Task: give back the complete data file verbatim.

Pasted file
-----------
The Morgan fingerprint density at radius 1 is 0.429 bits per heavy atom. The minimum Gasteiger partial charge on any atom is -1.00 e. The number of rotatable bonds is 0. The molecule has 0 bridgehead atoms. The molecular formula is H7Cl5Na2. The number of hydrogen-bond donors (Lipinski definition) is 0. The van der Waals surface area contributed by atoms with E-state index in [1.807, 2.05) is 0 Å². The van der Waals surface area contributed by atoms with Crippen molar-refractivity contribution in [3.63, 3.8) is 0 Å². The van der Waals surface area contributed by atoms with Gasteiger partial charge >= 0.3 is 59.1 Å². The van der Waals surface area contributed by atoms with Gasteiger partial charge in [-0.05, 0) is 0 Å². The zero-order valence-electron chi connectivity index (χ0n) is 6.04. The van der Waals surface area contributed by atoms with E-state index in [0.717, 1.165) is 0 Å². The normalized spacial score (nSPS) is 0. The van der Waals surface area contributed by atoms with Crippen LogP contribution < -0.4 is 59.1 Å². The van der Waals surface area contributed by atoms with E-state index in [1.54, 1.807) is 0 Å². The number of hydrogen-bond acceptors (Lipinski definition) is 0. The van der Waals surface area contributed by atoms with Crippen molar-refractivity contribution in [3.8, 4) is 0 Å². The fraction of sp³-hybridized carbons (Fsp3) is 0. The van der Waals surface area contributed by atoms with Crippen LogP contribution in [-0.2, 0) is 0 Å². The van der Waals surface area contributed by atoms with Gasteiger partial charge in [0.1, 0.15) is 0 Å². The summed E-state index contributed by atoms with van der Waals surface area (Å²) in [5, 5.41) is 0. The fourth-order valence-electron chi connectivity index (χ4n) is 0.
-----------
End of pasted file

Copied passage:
The Morgan fingerprint density at radius 1 is 0.429 bits per heavy atom. The minimum Gasteiger partial charge on any atom is -1.00 e. The number of rotatable bonds is 0. The molecule has 0 bridgehead atoms. The molecular formula is H7Cl5Na2. The number of hydrogen-bond donors (Lipinski definition) is 0. The van der Waals surface area contributed by atoms with E-state index in [1.807, 2.05) is 0 Å². The van der Waals surface area contributed by atoms with Crippen molar-refractivity contribution in [3.63, 3.8) is 0 Å². The van der Waals surface area contributed by atoms with Gasteiger partial charge >= 0.3 is 59.1 Å². The van der Waals surface area contributed by atoms with Gasteiger partial charge in [-0.05, 0) is 0 Å². The zero-order valence-electron chi connectivity index (χ0n) is 6.04. The van der Waals surface area contributed by atoms with E-state index in [0.717, 1.165) is 0 Å². The normalized spacial score (nSPS) is 0. The van der Waals surface area contributed by atoms with Crippen LogP contribution < -0.4 is 59.1 Å². The van der Waals surface area contributed by atoms with E-state index in [1.54, 1.807) is 0 Å². The number of hydrogen-bond acceptors (Lipinski definition) is 0. The van der Waals surface area contributed by atoms with Crippen molar-refractivity contribution in [3.8, 4) is 0 Å². The fraction of sp³-hybridized carbons (Fsp3) is 0. The van der Waals surface area contributed by atoms with Crippen LogP contribution in [-0.2, 0) is 0 Å². The van der Waals surface area contributed by atoms with Gasteiger partial charge in [0.1, 0.15) is 0 Å². The summed E-state index contributed by atoms with van der Waals surface area (Å²) in [5, 5.41) is 0. The fourth-order valence-electron chi connectivity index (χ4n) is 0.